By Rachel Brown Hackney
During the November Siesta Key Association (SKA) meeting, Director Robert Luckner reminded regular attendees — and updated snowbirds back for season — that, in mid-December, the nonprofit will file its appeal of the Circuit Court decision in the Big Pass case.
On Sept. 19, Circuit Judge Andrea McHugh ruled that she had found that the City of Sarasota “did not have an indispensable legal duty” to issue a determination that the plans for the Lido Key Renourishment Project are consistent with the city’s Comprehensive Plan.”
The city and the U.S. Army Corps of Engineers have planned to remove up to 1.3 million cubic yards of sand from Big Pass and its ebb shoal for the Lido initiative.
“We paid our $15,000 bill to the lawyer who argued [the case] for us,” Robert Luckner noted on Nov. 7. “We’ve had our lawyer approach their lawyers,” he continued, referring to the city and the Lido Key Residents Association (LKRA), which intervened in the case. “You know, they do this little dance,” Luckner said. “We’ll see what comes of all that.”
Luckner then thanked members who had contributed about $6,000 to the SKA over the past couple of months to enable the nonprofit to continue its legal fight to prevent the removal of sand from Big Pass, which never has been dredged. “You notice that was a little smaller than what our debt was,” he added of the total donated.
A number of people had provided contributions of “$100, plus or minus,” he said. “I run to the bank, it seems, like once a day, put somebody’s check in.”
If anyone still feels generous, Luckner continued, “We’re still looking for money.”
Then Dave Patton, the co-plaintiff in the SKA’s Circuit Court case, shouted out from the audience a question about whether checks should be made out to the Siesta Key Environmental Defense Fund (SKEDF).
That is correct, Luckner replied. People can go online to donate to the fund or they can send checks, Luckner added. “You get a tax-deductible receipt back from us.”
Robert Luckner’s wife, Catherine — the SKA president — pointed out that when the SKA was established 70 years ago, its motto was “To exist to do good.”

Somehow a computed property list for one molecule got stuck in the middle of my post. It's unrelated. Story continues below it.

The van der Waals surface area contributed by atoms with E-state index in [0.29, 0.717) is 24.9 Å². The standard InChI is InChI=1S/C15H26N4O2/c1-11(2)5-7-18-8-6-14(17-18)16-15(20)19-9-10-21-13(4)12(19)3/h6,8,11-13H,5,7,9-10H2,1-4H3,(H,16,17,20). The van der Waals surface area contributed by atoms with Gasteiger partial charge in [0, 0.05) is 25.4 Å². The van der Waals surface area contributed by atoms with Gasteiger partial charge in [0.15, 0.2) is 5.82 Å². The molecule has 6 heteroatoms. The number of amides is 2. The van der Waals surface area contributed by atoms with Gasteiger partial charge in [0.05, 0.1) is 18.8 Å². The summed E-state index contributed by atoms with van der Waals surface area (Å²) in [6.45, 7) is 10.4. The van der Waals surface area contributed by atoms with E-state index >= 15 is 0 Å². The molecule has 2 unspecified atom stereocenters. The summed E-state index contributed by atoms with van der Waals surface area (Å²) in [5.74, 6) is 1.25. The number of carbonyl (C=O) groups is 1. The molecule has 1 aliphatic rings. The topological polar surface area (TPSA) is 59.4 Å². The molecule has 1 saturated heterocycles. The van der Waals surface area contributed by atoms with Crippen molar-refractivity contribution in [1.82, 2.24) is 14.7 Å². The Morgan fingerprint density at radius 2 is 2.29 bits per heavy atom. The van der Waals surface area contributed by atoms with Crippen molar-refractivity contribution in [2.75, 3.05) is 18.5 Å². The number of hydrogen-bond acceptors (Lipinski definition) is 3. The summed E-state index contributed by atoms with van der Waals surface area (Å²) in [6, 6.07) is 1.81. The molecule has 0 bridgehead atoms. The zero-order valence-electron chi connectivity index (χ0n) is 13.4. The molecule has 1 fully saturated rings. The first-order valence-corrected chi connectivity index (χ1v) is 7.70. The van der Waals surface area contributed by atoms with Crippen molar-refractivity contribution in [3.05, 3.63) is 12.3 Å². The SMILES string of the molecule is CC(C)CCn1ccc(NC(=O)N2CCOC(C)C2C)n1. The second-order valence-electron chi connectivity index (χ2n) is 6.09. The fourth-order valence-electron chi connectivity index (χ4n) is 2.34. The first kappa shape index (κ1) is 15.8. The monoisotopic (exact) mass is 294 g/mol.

The nonprofit has been involved in litigation only three times in all its decades of existence, she explained.
The first time was in 1993, when the City of Venice wanted to dredge Big Pass to renourish the Venice Public Beach. That was when Save Our Sand (SOS) was organized, Catherine Luckner continued; SOS had a wide variety of members who were determined to prevent removal of sand from the pass for the Venice project.
“It was very successful,” she added of that litigation, as the state ended up rescinding the permit it had issued to Venice.
The second time the SKA engaged in litigation, she noted, was more than a decade ago, when it tried to stop Sarasota County from allowing construction of duplexes on Key parcels zoned for multi-family housing. The SKA leaders were concerned about increased residential density and intensity of uses on Siesta, Luckner explained. However, they lost that case.
Then, in 2017, the SKA filed its verified complaint against the City of Sarasota to try to prevent the latest proposal for the removal of sand from Big Pass.
Throughout her life, Catherine Luckner continued, she had been fortunate on a personal and professional basis to avoid lawsuits until the SKA began its initiative to preserve Big Pass as a natural waterway and prevent potential damage to the navigational channel and to the northern end of Siesta as a result of the design of the Lido Key Renourishment Project.
“I think I’ve maxed out my credits for at least the next four lifetimes,” she added, prompting laughter among the audience members.
“It’s very hard to be antagonistic to your neighbors,” she said of the situation with the City of Sarasota and Lido residents.
Some onlookers — and some members of the news media — have characterized it as “Siesta versus Lido.”
The SKA’s goal never has been to prevent the renourishment of South Lido Beach, Luckner stressed. In fact, she said, she and her husband have spent quite a lot of time working to try to find better solutions for Lido residents than the project the city and the U.S. Army Corps of Engineers have been pursuing.
“We’re not a litigious organization,” she reiterated her earlier point. “We took this very seriously.”
Moreover, she said, “It’s very hard to ask for money” to continue the legal challenge.